Commonwealth public servants will have arrived at their offices this morning feeling a mix of relief and trepidation. Relief because the disorder and uncertainty of serving a divided and besieged minority government is finished. Trepidation because deep cuts loom.
So far, the Coalition government’s attitude towards the public service is unclear beyond its promise to cut 12,000 jobs, to “end the waste” and to launch a Commission of Audit to review government finances and the scope of public sector activity.
This will be some public servants’ first transition of government. So what can they expect in these first few days of Tony Abbott’s government? And how might public servants lay the foundations for effective working relationships with ministers and their offices?
Abbott’s inner circle
Abbott, his personal staff and members of his shadow cabinet will be feeling a heady mix of euphoria and chaos after campaigning continuously for more than three years.
The adrenaline that comes from victory and what they will see as vindication will carry them through these early weeks. However, they would be well advised to avoid the freneticism that characterised the opening phase of Kevin Rudd’s tenure (and became his modus operandi) and instead set a calm and steady pace between now and Christmas.
Abbott and his team should take a long summer break to recharge to meet the intense physical demands of governing and to begin to master their briefs. The Australian public is likely to thank rather than punish him for it.
Very sensibly, Abbott used his victory speech to moderate expectations among members of his own team, the media, business and the litany of other stakeholders, all desperate to influence and shape his government’s agenda.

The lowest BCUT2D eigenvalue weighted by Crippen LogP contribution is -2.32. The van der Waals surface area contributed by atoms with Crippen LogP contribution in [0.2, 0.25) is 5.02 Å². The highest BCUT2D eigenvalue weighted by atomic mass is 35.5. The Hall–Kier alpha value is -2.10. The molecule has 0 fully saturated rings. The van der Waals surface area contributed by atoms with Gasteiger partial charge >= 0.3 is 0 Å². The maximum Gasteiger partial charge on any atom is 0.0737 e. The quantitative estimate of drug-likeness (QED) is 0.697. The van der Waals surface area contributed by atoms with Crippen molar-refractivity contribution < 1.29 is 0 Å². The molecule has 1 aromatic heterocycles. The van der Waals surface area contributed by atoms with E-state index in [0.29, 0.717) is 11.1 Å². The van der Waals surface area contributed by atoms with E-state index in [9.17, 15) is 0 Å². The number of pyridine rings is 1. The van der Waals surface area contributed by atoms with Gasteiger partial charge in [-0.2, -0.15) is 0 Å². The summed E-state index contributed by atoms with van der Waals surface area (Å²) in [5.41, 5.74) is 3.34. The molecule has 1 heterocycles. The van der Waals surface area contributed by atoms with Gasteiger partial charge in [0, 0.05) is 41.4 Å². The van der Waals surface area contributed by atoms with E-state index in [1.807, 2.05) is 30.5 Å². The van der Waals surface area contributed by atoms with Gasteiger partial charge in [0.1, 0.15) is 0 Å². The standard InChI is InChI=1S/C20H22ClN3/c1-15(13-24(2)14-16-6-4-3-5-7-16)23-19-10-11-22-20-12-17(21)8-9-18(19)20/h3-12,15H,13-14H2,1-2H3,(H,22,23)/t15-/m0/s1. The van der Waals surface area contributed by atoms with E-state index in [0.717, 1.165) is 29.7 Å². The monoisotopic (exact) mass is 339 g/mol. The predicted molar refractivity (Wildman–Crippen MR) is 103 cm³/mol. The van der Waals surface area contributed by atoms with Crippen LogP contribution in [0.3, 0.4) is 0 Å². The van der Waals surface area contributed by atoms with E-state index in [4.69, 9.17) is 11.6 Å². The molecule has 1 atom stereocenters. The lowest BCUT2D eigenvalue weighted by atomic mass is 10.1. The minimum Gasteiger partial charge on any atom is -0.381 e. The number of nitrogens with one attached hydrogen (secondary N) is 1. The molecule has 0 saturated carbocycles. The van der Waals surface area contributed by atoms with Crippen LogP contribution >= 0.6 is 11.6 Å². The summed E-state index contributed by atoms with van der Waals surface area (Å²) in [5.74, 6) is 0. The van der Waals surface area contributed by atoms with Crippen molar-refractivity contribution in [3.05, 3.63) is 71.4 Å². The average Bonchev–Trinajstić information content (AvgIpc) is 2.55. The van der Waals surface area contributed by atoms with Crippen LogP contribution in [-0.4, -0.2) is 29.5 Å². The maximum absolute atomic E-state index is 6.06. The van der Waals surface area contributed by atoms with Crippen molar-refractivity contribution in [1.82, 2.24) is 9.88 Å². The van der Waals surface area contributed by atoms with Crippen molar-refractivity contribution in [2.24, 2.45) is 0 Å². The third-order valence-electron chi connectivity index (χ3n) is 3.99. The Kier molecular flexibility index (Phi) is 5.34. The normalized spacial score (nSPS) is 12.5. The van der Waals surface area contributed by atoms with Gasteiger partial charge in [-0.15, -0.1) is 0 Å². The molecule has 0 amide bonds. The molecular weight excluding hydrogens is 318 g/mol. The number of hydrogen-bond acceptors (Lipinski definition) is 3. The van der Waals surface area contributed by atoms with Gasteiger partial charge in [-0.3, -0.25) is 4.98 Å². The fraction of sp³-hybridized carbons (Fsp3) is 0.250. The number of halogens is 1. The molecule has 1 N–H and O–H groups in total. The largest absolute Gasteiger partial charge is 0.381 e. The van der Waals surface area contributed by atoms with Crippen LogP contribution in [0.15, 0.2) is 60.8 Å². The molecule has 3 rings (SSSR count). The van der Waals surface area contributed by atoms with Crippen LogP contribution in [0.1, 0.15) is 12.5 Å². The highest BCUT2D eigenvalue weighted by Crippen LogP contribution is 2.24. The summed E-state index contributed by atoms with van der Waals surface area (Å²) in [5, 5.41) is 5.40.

This buys Australia’s 28th prime minister much-needed time to form his ministry; decide on machinery-of-government changes he deems necessary to pursue his policy agenda; and start the process of “staffing up” his office (his opposition staff will grow from 38 staff to more than 50) and the offices of senior ministers.
Important logistical matters also require attention during the transition period. This includes allowing former Rudd ministers to move out of their parliamentary and state-based ministerial offices and for new ministers to move in.
It also involves retrieving government assets such as mobile phones, computers and cars from outgoing ministers and their staff, and ensuring essential equipment is available to incoming ministers and supporting them to get their offices up and running as quickly as possible.
The scope of this logistical task should not be underestimated, especially when one considers the need for the former prime minister and his family to vacate both The Lodge and Kirribilli House. It is not yet clear whether the Abbotts will make The Lodge their primary residence, or follow John Howard in basing themselves in Sydney. Either way, it’s a big undertaking that needs to be coordinated through the Department of the Prime Minister and Cabinet (PM&C) and the Prime Minister’s Office (PMO).
While all this is happening, below the level of department secretary, the public service can expect that aside from the prime minister and his most senior ministers, there will be very little direct engagement with the new government. Not that some shadow ministers and their staff will necessarily understand this.
From shadow to ministry
In opposition, Abbott constantly emphasised the stability of his shadow cabinet – strategically drawing the obvious contrast with the churn within Labor as the government staggered from leadership crisis to crisis. He consistently promised they would be his team in government. However, the latter weeks of the campaign saw Abbott make a subtle but distinct shift on this commitment.